21. What does your mom like most about your dad? He has a beard and lots of money. You love him. 
22. Where is your mom's favorite place to go? Airport. (Bjorn.) San Diego. (Peanut)

If you haven't done this quiz, I urge you to do it. Peanut and Bjorn loved to think of all the answers, and it made me realize just how much the airport and airplane is a part of their thinking when it comes to me!

Saturday, June 13, 2015

Peanut's Observations

Bjorn has hit that stage where he hears EVERYTHING. When The Hubs and I talk, he interrupts to ask what a "budget" is and why we have to stick to one. When I hang up after a long phone conversation with my best friend, he asks me what she had to say about all the things we talked about. He sings along with hit songs on the radio and, more often than me, gets the words right (thank Goodness, because I'm talking to you, UPTOWN FUNK).

Peanut, sweet little thing that she is, thinks that she can process things in her 3 year old mind the same way Bjorn does. She tries so hard to keep up with him. The results are hilarious.

Yesterday, driving in the car to dinner, we were listening to boring, adult News Radio, when they began talking about a legal battle between the city and a company.

"What's a legal battle?" Bjorn asked.

The Hubs started to answer, but was quickly interrupted by an excited high pitched voice.

"I know what it is!" Peanut said. "It's when there are lots of bald eagles. And the bald eagles are flying around with guns and they all fight each other. Like this, POW POW!"

Yup, that's pretty much it.


------------------------------------------------

On the long drive to camp last week, we started playing the word game. This is a game Bjorn made up, where he picks a letter, and we each have to name two words that start with that letter until we can't think of anymore words.

He first picked the letter "M".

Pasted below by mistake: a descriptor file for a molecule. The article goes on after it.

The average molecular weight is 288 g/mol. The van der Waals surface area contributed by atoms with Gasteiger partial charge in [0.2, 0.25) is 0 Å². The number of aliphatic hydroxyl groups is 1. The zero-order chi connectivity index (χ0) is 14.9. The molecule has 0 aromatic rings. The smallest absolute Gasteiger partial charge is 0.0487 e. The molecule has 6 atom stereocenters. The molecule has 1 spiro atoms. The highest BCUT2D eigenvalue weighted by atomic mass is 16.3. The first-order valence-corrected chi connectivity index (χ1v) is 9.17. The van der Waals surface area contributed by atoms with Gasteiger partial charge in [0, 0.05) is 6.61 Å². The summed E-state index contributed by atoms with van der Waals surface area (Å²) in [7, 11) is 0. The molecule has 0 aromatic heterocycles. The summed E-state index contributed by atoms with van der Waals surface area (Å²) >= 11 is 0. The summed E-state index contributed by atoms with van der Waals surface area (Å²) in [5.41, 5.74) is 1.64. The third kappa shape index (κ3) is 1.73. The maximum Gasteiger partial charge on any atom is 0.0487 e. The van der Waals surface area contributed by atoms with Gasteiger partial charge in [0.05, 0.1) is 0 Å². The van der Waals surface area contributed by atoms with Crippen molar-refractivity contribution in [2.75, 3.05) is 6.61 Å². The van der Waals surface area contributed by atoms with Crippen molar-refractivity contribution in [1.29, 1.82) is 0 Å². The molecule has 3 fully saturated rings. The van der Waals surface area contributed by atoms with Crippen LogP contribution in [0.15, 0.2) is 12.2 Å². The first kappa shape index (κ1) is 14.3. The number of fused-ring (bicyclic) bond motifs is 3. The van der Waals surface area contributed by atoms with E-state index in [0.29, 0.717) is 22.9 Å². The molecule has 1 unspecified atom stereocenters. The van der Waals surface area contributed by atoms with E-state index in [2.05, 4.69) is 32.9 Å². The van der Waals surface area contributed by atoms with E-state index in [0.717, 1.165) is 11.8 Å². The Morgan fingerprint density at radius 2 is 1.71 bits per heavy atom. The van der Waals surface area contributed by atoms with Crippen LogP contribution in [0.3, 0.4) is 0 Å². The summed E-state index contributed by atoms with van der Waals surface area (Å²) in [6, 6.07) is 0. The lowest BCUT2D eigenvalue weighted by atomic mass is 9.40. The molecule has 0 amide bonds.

"Magical Mushroom." I said.
The Hubs went next. "Marshmallow Marinade."
"My Little Pony Maker."
"Monkey Mash."
"Master Man."
"Meat Map."

And round and round we went, until the kids had exhausted all the "M" words they knew, so I was helping them along with hints.

"Ummm....," Bjorn said," Machine......ummm."

I gave him a hint, pointing at The Hubs' facial hair.

"What does Daddy have above his mouth and below his nose?"

From the backseat Peanut piped in. "A booger!"

Monday, June 1, 2015

A Girl's Super Hero

I took Peanut and Bjorn to what they call ""The Playhouse Store" and what I call "God's gift to Moms everywhere" this afternoon. It is actually our neighborhood grocery store, around the corner from our house. But it has FREE DAYCARE. And tons of toys. Toys we don't have. (Although I was tempted once to buy some of their toys, as they love them so much, but then what would they have to look forward to at the store?)

At the end of the visit, they each received a toy from the store toy chest for being good. Bjorn chose a Batman bouncy ball, so Peanut, in the spirit of a little sister who idolizes her big brother, also chose a superhero bouncy ball, a Wonder Woman one.

On the car ride home, she was playing with her Wonder Woman bouncy ball, when she saw something she hadn't noticed before.

Peanut: Mommy! Wonder Woman wears UNDERWEAR when she rescues people!

Me: Well...it's not really underwear....it's....

Peanut: Yes! It really is! She wears underwear in PUBLIC!

Me: It's not underwear, it's more like....it's like a swimsuit. Like Mommy's swimsuit.

Peanut: She wears a swimsuit to rescue people?!

Me: It's not REALLY a swimsuit. It just kind of looks like one. But it's NOT underwear, because she wouldn't wear underwear in public.

Peanut: Well, she should really wear pants when she rescues people.

Seriously, she really should.

Can someone please give my girl a superhero that doesn't show cleavage or wear underwear during a rescue?!

Thursday, May 28, 2015

How Many Meanings? A new kids game


We've been playing a new game in the car lately.

Anything to get them to stop requesting "The kids songs, like the head bones connected to the neck bone", or, as I call it, the 5th circle to Hell.

I call our new game "How many meanings?".

We come up with a word, and try to name all the different meanings the words have. Even if they are spelled differently, we use this word game in how they are spoken, not spelled. (Neither kid knows how to spell anyways. Most adults, either, to be fair. I blame spell check.)  It's amazing to me how difficult the English language can be when you really think about it.

Last week, I chose the word "read". 

"Well," Bjorn said," There is the red like the color, and read like 'I read a book'."

"Right!," I said. "Now it's your turn!"

"Hmmmmm.....how about tie?"

"Ok, how many meanings are there?"

"Three." he answered. "The tie that I wear around my neck at church, the tie like you do to your shoelaces and the tie when I don't win and I don't lose."

I was pretty impressed. I had only remembered two of those myself.

We've become pretty expansive at this game, covering words from "orange " (Two meanings: orange the color and orange the fruit) to "paint" (two: you can paint -the verb - with paint - the noun) to "pop" (two meanings: what some people call coke, and what you can do to a balloon).